Nitrogen Pollution in the Northeastern United States: Sources, Effects, and Management Options
The northeastern United States receives elevated inputs of anthropogenic nitrogen (N) largely from net imports of food and atmospheric deposition, with lesser inputs from fertilizer, net feed imports, and N fixation associated with leguminous crops. Ecological consequences of elevated N inputs to the Northeast include tropospheric ozone formation, ozone damage to plants, the alteration of forest N cycles, acidification of surface waters, and eutrophication in coastal waters. We used two models, PnET-BGC and WATERSN, to evaluate management strategies for reducing N inputs to forests and estuaries, respectively. Calculations with PnET-BGC suggest that aggressive reductions in N emissions alone will not result in marked improvements in the acid–base status of forest streams. WATERSN calculations showed that management scenarios targeting removal of N by wastewater treatment produce larger reductions in estuarine N loading than scenarios involving reductions in agricultural inputs or atmospheric emissions. Because N pollution involves multiple sources, management strategies targeting all major pollution sources will result in the greatest ecological benefits.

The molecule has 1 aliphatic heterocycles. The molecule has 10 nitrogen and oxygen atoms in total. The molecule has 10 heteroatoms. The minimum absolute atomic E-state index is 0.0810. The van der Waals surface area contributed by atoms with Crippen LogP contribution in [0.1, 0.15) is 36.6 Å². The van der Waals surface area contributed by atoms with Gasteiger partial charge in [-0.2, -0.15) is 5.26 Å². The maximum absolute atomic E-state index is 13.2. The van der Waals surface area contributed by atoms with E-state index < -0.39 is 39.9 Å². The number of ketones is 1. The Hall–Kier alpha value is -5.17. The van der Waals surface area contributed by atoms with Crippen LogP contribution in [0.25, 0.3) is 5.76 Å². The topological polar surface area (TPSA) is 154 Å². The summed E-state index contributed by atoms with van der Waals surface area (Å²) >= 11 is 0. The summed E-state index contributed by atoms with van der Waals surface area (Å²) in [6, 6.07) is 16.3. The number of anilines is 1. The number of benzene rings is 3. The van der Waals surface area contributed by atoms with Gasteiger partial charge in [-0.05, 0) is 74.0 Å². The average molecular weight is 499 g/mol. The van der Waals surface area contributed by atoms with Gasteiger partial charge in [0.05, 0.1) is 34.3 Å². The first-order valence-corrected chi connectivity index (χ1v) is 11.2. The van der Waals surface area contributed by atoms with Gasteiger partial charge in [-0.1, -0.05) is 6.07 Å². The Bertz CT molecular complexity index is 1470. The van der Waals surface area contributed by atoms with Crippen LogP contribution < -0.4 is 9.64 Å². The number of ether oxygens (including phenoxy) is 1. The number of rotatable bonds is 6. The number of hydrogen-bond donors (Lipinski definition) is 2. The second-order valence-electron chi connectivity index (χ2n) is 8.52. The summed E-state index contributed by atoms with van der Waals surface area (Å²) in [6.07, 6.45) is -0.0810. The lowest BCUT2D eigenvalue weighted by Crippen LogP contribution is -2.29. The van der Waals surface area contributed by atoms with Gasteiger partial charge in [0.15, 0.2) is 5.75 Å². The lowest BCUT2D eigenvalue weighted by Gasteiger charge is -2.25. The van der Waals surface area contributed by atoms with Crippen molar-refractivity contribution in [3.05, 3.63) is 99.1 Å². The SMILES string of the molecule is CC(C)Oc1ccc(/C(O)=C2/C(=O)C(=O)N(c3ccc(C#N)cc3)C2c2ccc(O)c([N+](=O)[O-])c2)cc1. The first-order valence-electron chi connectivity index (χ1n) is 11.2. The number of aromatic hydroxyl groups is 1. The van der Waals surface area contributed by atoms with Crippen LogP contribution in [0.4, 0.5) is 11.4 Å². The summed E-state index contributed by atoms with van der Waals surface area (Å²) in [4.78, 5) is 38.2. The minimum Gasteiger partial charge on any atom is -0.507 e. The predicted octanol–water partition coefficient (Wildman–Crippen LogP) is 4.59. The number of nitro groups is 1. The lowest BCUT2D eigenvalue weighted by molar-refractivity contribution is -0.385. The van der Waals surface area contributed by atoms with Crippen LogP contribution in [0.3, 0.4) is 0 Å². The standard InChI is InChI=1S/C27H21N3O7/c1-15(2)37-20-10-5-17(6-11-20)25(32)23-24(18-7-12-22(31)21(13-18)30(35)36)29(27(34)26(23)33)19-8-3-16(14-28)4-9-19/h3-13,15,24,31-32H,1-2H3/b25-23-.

Earth Systems Research Center
Oxford University Press
Digital Object Identifier (DOI)
Driscoll, C., D. Whitall, J. Aber, B. Boyer, M. Castro, C. Cronan, C. Goodale, P. Groffman, C. Hopkinson, K. Lambert, G. Lawrence and S. Ollinger. 2003. Nitrogen pollution in the northeastern United States: Sources, effects and management options. Bioscience, 53(4):357-374.